Most people's only association with sex clubs are the creepy scenes from Eyes Wide Shut. But sex clubs can actually be quite varied, and a lot of fun.
Sex clubs are, like the name implies, clubs where people go to have sex. They're often styled like a typical nightclub, with room for socialising and dancing, but usually include more private areas with beds and other props for sex play. Sometimes temporary sex clubs are hosted in private residences.
Some people enjoy the exhibitionistic thrill of having sex in front of other people. Others enjoy the voyeurism of watching people have sex. Some couples go to sex clubs to play with each other, while others go to play with strangers. Some parties are designed around a certain theme, like a masquerade ball or bondage.
Here's everything you need to know about visiting your first sex club.
Research Your Options
Sex clubs are more plentiful than most people think. If you live in or near any medium to large city, you'll probably be able to find a sex club. Google is your friend here, but if it doesn't pull anything up, another option is to visit your local sex shop and ask if they know of any places.
Certain sex clubs also require you to go through an application process before you're allowed through the doors. You may need to submit a written application, photos of yourself, or even do an interview. It's worth doing your research in advance, so you can make sure you have the time to go through any necessary steps or pre-screening.
Familiarise Yourself with the Rules
Most people are surprised to learn that sex clubs are actually pretty regimented places. They're not wild free-for-alls. If it's a good sex club, the management cares about creating a safe, welcoming, sexy place for people to let loose, so they create detailed guidelines for club etiquette.
Most clubs will have a website where the rules are listed in detail. If not, you can always email or call the club and ask. In particular, you should find out:
- If you need to bring anything, like a picture ID.
- What the dress code is. Some clubs are strict about this.
- If nudity is mandatory, or if you're allowed to keep all or some of your clothes on.
- What specific activities are and aren't allowed. For example, some clubs won't allow masturbation in certain places.
- If different rules apply to different areas of the club. Sometimes certain areas will be designated play zones, and other areas are for socialising.
- What you are and aren't allowed to bring with you. For example, if you can bring your own toys.
- If singles are allowed, or if it's couples only.
- If there's a certain event or theme during the night you want to visit. You don't want to be surprised by a bondage night if that's not your thing.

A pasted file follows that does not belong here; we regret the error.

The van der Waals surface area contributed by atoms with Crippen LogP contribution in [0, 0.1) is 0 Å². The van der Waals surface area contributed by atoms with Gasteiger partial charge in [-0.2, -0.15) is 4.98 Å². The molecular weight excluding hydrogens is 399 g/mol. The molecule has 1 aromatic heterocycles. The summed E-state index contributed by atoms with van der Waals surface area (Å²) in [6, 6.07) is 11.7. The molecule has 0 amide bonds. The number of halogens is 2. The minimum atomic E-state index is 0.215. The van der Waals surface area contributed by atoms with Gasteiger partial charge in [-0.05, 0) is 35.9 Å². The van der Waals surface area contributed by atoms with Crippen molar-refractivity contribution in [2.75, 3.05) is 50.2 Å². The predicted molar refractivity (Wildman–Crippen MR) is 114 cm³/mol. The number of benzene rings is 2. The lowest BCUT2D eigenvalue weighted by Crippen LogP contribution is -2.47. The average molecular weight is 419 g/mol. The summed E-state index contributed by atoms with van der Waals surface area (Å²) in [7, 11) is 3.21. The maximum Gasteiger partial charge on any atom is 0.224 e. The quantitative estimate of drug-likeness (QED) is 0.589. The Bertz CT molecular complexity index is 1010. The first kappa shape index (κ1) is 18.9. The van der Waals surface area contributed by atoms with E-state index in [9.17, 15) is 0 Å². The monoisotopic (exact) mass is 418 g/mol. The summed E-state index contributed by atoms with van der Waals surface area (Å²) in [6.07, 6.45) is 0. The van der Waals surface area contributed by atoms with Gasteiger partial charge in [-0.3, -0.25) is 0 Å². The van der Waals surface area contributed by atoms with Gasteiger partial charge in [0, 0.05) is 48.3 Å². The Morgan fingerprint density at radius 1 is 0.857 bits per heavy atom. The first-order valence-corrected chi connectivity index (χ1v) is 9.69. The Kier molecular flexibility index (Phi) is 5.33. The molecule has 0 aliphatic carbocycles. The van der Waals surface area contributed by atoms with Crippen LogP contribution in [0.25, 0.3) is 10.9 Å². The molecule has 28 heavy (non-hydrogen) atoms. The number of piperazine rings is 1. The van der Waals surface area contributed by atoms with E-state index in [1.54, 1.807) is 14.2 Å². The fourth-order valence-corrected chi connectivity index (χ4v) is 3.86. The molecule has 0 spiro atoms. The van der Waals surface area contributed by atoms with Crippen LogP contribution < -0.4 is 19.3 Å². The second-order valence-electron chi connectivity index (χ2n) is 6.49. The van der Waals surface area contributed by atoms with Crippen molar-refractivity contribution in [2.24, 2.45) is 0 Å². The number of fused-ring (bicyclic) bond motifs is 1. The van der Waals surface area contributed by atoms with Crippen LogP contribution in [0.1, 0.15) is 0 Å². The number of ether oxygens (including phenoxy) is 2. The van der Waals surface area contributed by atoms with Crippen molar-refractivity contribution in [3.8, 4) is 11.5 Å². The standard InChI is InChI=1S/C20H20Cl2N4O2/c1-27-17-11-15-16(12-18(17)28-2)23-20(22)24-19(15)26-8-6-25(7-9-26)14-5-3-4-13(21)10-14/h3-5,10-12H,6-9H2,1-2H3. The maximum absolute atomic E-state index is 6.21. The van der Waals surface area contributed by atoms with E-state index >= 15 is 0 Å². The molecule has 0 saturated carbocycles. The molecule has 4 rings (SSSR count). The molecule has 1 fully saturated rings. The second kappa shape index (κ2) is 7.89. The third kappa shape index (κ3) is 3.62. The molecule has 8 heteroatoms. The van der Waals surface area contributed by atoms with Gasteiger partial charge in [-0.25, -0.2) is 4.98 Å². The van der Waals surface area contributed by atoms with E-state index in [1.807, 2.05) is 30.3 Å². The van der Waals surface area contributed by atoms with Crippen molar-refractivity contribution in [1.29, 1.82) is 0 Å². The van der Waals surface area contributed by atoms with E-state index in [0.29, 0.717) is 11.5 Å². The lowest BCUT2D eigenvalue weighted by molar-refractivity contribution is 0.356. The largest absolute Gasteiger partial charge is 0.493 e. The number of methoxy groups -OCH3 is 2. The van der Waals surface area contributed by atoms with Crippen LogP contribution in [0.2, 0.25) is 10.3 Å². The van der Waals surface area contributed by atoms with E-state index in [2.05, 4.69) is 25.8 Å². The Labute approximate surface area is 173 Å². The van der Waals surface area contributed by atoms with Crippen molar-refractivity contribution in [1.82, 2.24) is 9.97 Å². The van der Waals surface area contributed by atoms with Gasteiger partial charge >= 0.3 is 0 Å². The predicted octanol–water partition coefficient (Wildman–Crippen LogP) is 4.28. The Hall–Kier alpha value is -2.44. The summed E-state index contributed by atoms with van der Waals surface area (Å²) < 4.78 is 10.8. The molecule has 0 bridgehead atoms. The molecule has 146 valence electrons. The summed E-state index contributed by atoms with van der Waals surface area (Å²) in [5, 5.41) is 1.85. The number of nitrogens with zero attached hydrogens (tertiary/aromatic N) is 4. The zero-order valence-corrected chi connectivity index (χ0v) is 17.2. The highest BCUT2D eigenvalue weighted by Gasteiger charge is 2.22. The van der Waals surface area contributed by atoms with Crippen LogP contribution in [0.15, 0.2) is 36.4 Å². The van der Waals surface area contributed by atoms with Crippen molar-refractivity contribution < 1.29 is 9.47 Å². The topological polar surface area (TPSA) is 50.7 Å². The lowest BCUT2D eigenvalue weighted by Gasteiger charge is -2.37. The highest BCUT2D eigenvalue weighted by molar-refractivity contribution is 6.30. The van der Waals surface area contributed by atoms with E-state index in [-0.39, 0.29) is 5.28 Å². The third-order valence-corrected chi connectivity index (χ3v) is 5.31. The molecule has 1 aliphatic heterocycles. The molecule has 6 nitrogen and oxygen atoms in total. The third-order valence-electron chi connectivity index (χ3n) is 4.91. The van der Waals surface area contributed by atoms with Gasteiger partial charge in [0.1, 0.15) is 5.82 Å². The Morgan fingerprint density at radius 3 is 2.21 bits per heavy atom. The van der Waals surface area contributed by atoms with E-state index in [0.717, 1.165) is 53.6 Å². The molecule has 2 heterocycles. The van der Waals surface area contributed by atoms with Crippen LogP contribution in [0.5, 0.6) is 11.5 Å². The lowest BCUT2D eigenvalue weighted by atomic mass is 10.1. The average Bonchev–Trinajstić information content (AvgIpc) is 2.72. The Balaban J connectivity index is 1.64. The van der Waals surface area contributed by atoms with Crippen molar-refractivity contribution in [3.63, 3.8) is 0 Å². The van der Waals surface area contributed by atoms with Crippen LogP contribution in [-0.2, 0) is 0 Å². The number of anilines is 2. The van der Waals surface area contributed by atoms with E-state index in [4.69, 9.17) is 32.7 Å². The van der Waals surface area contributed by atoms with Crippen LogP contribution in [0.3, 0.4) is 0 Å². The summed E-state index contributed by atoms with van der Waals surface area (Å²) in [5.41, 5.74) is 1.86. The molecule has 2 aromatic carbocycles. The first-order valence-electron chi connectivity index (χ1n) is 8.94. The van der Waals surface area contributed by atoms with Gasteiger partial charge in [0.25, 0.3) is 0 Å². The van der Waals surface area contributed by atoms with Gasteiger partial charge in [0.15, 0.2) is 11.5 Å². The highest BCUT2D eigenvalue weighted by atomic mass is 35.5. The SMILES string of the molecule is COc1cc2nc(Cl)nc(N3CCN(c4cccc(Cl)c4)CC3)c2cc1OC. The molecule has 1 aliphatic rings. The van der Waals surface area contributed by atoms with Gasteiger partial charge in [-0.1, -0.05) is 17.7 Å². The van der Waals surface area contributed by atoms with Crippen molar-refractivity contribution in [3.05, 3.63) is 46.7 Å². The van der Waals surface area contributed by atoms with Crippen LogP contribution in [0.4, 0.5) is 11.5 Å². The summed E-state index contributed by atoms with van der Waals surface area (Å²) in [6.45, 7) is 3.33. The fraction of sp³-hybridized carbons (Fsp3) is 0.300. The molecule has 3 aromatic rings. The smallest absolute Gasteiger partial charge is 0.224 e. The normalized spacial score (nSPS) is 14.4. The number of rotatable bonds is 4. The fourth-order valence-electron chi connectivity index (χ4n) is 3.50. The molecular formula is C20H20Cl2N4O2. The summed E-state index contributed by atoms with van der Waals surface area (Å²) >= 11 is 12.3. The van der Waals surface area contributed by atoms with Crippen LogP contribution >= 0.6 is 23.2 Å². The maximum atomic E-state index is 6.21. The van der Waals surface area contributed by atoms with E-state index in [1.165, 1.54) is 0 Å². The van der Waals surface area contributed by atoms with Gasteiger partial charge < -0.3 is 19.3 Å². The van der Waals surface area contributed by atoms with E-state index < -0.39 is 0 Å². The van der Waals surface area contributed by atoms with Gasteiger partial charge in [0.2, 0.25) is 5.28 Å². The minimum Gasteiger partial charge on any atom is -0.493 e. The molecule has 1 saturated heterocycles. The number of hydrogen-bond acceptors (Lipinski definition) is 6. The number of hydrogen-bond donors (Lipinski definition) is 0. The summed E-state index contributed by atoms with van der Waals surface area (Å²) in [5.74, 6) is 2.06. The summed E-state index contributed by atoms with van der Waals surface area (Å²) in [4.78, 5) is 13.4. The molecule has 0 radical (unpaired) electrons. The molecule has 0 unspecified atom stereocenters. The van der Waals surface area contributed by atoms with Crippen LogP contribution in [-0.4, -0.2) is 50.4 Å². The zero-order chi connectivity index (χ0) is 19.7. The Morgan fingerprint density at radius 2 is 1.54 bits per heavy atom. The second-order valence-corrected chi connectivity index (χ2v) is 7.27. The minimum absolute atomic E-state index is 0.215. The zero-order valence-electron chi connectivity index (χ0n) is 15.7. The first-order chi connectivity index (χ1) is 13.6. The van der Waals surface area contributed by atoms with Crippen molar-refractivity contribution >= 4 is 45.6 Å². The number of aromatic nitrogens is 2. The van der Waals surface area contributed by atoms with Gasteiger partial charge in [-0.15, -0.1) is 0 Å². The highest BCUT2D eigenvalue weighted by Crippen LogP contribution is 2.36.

- If phones are allowed. Most places will ask you to check them, or will cover your camera lenses.
Some clubs even give tours or meet-and-greets for newbies, so you may want to ask about that too.
Make Friends with the Staff
If you're feeling nervous about being at the club your first time, spend a few minutes chatting up the hosts, bar staff, or security. Party organisers want their guests to have a good time, so they will do their best to set you at ease. It's also good to be familiar with security, just in case you need to speak with them about a poorly-behaved guest.
Figure out Your Own Rules, Too
If you're going solo or with a friend, think about what activities you'd feel comfortable participating in. A sex club is not a once-in-a-lifetime experience; you can always go back. Don't pressure yourself to do anything before you feel ready. If you're feeling nervous, you can decide that you'll only watch the first time, or only engage in a little light petting. Plenty of people take it slow their first few times.
If it's your first time going to a sex club with your partner, you definitely want to have a lengthy conversation about what activities are on and off the table. For example:
- Are you going to fool around together in front of an audience, or are you going to play with other people too?
- Are you going to play together the whole time, or can you each slip off privately?
- If you hook up with other people, what activities are you allowed or not allowed to do?
- Are you leaving together, or with other people?
You should also decide on a safeword or signal that either of you can use if things are getting too intense or you simply need a breather. And it's probably a good idea not to go to a sex club if you're going through a rough patch in your relationship.
Bring Your Own Gear
Most sex clubs will provide condoms and lube, but they may not be the greatest quality. I recommend bringing your own condoms, lube, dental dams, or gloves.
Always Ask for Permission
Even though sex clubs can be wild and kinky, that doesn't mean they're without boundaries. In fact, people who identify as part of a kinky community tend to be far more tuned into the importance of consent than most people. Showing up at a sex party doesn't mean a person consents to doing anything and everything. If you want to touch someone, ask first. If you want to watch someone up close, ask first. If you want to dive headfirst into the middle of an orgy, ask first.
Clean Up After Yourself
This might sound like a silly guideline to include, but cleaning up after yourself is just good sex club etiquette! Think of it like the gym; wipe down any surface that your skin has come into contact with. Many clubs typically have wipes, but you may want to bring a little travel pack of your own.
Check in with Yourself and Each Other
Sex clubs can be incredibly erotic, and they can also bring up big emotional reactions. Give yourself the space and permission to feel whatever feelings might come up for you. If you're with a friend or partner, you may want to arrange beforehand to have a check-in time at a specified time and location, just to see how you're each doing.